The institutional approach to advanced beta
State Street Global Advisors commissioned Longitude Research to implement a study1 to get further insights into what institutional investors think about advanced beta and how they are planning to include it in their portfolios. Respondents were institutional investors, including public and private pension funds, endowments, foundations, insurance companies and private banks, across both Europe and North America.
One of the key findings was that investors’ views on advanced beta are generally positive and increasingly so. In Europe, 42% of the participants had already invested in advanced beta strategies, and a further 22% were intending to. Only 20% of participants professed scepticism about it and were unlikely to invest in it. Overall the data showed very strong support for these relatively new approaches.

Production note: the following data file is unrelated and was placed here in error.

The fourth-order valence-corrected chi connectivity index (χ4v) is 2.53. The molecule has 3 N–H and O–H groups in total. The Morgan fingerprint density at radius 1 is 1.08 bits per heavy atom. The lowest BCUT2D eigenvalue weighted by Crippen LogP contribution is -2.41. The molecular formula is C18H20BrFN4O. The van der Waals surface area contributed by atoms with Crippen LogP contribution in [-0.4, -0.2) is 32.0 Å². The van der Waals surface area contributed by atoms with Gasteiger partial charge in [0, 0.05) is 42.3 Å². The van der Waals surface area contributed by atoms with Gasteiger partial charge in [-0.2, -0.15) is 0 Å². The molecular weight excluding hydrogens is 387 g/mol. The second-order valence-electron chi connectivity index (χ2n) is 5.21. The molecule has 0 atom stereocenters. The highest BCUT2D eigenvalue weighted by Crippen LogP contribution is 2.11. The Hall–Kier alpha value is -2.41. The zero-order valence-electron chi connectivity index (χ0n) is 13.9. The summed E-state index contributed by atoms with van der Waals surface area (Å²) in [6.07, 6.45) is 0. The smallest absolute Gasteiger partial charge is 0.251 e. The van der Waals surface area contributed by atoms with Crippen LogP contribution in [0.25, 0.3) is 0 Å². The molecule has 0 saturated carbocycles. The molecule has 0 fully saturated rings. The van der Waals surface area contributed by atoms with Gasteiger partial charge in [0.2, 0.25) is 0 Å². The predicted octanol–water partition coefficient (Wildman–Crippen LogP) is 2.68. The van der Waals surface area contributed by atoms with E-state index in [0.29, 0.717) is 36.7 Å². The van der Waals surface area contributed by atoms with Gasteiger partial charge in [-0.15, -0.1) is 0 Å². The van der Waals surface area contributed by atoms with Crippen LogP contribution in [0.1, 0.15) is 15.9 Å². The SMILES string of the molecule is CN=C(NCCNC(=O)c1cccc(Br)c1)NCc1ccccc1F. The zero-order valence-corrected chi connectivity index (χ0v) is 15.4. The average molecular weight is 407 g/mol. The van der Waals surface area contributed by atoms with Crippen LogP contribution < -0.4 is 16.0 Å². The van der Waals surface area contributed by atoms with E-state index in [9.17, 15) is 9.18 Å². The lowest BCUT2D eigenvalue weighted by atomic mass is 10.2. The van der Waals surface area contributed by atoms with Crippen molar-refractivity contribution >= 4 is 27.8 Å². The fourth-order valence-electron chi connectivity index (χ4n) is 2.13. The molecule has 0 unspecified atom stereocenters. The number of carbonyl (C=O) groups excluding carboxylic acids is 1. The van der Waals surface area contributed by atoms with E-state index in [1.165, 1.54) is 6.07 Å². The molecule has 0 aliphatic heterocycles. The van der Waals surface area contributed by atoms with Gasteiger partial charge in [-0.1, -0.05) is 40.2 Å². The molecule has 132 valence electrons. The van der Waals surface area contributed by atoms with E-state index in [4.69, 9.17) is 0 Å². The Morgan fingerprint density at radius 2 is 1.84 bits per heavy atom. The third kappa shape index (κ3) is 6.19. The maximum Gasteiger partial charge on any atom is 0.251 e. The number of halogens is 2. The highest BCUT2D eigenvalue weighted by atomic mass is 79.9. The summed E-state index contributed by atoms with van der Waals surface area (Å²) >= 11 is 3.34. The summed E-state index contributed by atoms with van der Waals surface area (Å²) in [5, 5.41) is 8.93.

Private pension schemes are currently leading in this space. In Europe, while the majority of private pension schemes in this survey had already committed a proportion of their portfolio to advanced beta, the figure for public pension schemes was significantly less. This looks set to change, however, given that fully 57% of the European public schemes surveyed indicated intentions to invest in advanced beta.
Allocation to advanced beta
Investors are attracted to advanced beta by both empirical evidence and the potential for positive excess returns relative to the market over the long term. The ability to reduce risk at the overall portfolio level using strategies like low volatility and quality are also appealing.